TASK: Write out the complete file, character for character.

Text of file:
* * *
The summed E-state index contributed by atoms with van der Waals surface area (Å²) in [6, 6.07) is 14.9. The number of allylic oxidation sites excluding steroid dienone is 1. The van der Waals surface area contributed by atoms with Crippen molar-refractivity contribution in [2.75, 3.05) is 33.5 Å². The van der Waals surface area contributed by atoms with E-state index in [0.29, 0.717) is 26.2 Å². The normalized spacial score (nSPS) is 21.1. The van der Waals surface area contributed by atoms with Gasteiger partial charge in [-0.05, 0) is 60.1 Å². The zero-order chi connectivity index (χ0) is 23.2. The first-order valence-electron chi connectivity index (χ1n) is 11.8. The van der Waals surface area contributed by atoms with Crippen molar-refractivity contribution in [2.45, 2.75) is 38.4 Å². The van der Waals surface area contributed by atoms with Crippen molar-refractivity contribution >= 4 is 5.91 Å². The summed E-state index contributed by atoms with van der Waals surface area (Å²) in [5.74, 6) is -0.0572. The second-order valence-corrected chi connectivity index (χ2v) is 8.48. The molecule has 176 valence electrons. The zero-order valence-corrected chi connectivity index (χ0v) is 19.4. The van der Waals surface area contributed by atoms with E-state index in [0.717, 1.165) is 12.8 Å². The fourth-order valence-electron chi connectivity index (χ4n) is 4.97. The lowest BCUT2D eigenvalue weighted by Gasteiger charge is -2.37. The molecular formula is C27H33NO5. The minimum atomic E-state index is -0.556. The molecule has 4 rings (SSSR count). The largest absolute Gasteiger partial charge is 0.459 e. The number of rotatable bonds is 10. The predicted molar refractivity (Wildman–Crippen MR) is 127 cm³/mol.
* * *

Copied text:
The summed E-state index contributed by atoms with van der Waals surface area (Å²) in [6, 6.07) is 14.9. The number of allylic oxidation sites excluding steroid dienone is 1. The van der Waals surface area contributed by atoms with Crippen molar-refractivity contribution in [2.75, 3.05) is 33.5 Å². The van der Waals surface area contributed by atoms with E-state index in [0.29, 0.717) is 26.2 Å². The normalized spacial score (nSPS) is 21.1. The van der Waals surface area contributed by atoms with Gasteiger partial charge in [-0.05, 0) is 60.1 Å². The zero-order chi connectivity index (χ0) is 23.2. The first-order valence-electron chi connectivity index (χ1n) is 11.8. The van der Waals surface area contributed by atoms with Crippen molar-refractivity contribution in [2.45, 2.75) is 38.4 Å². The van der Waals surface area contributed by atoms with Crippen molar-refractivity contribution >= 4 is 5.91 Å². The summed E-state index contributed by atoms with van der Waals surface area (Å²) in [5.74, 6) is -0.0572. The second-order valence-corrected chi connectivity index (χ2v) is 8.48. The molecule has 176 valence electrons. The zero-order valence-corrected chi connectivity index (χ0v) is 19.4. The van der Waals surface area contributed by atoms with E-state index in [0.717, 1.165) is 12.8 Å². The fourth-order valence-electron chi connectivity index (χ4n) is 4.97. The lowest BCUT2D eigenvalue weighted by Gasteiger charge is -2.37. The molecular formula is C27H33NO5. The minimum atomic E-state index is -0.556. The molecule has 4 rings (SSSR count). The largest absolute Gasteiger partial charge is 0.459 e. The number of rotatable bonds is 10. The predicted molar refractivity (Wildman–Crippen MR) is 127 cm³/mol.